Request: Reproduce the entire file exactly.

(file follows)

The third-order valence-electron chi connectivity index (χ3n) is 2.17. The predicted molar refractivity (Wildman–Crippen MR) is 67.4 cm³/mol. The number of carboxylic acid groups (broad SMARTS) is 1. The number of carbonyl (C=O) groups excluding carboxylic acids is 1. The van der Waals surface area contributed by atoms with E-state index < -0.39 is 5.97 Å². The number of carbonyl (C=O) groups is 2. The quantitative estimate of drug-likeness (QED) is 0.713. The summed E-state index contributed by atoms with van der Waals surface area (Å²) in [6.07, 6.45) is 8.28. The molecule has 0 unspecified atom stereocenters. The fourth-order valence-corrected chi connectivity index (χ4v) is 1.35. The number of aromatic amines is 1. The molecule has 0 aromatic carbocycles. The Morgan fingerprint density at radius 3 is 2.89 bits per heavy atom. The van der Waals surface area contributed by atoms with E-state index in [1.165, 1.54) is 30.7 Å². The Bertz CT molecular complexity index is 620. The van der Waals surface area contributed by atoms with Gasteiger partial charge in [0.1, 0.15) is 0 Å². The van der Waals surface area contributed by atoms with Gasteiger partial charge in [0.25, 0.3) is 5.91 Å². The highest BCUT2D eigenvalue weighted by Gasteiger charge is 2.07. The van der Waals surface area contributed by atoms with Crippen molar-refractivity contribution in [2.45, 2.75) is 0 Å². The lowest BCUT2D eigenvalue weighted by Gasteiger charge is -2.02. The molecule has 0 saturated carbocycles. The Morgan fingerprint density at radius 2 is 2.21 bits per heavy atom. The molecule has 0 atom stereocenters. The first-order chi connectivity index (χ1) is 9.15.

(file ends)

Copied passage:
The third-order valence-electron chi connectivity index (χ3n) is 2.17. The predicted molar refractivity (Wildman–Crippen MR) is 67.4 cm³/mol. The number of carboxylic acid groups (broad SMARTS) is 1. The number of carbonyl (C=O) groups excluding carboxylic acids is 1. The van der Waals surface area contributed by atoms with E-state index < -0.39 is 5.97 Å². The number of carbonyl (C=O) groups is 2. The quantitative estimate of drug-likeness (QED) is 0.713. The summed E-state index contributed by atoms with van der Waals surface area (Å²) in [6.07, 6.45) is 8.28. The molecule has 0 unspecified atom stereocenters. The fourth-order valence-corrected chi connectivity index (χ4v) is 1.35. The number of aromatic amines is 1. The molecule has 0 aromatic carbocycles. The Morgan fingerprint density at radius 3 is 2.89 bits per heavy atom. The van der Waals surface area contributed by atoms with E-state index in [1.165, 1.54) is 30.7 Å². The Bertz CT molecular complexity index is 620. The van der Waals surface area contributed by atoms with Gasteiger partial charge in [0.1, 0.15) is 0 Å². The van der Waals surface area contributed by atoms with Gasteiger partial charge in [0.25, 0.3) is 5.91 Å². The highest BCUT2D eigenvalue weighted by Gasteiger charge is 2.07. The van der Waals surface area contributed by atoms with Crippen molar-refractivity contribution in [2.45, 2.75) is 0 Å². The lowest BCUT2D eigenvalue weighted by Gasteiger charge is -2.02. The molecule has 0 saturated carbocycles. The Morgan fingerprint density at radius 2 is 2.21 bits per heavy atom. The molecule has 0 atom stereocenters. The first-order chi connectivity index (χ1) is 9.15.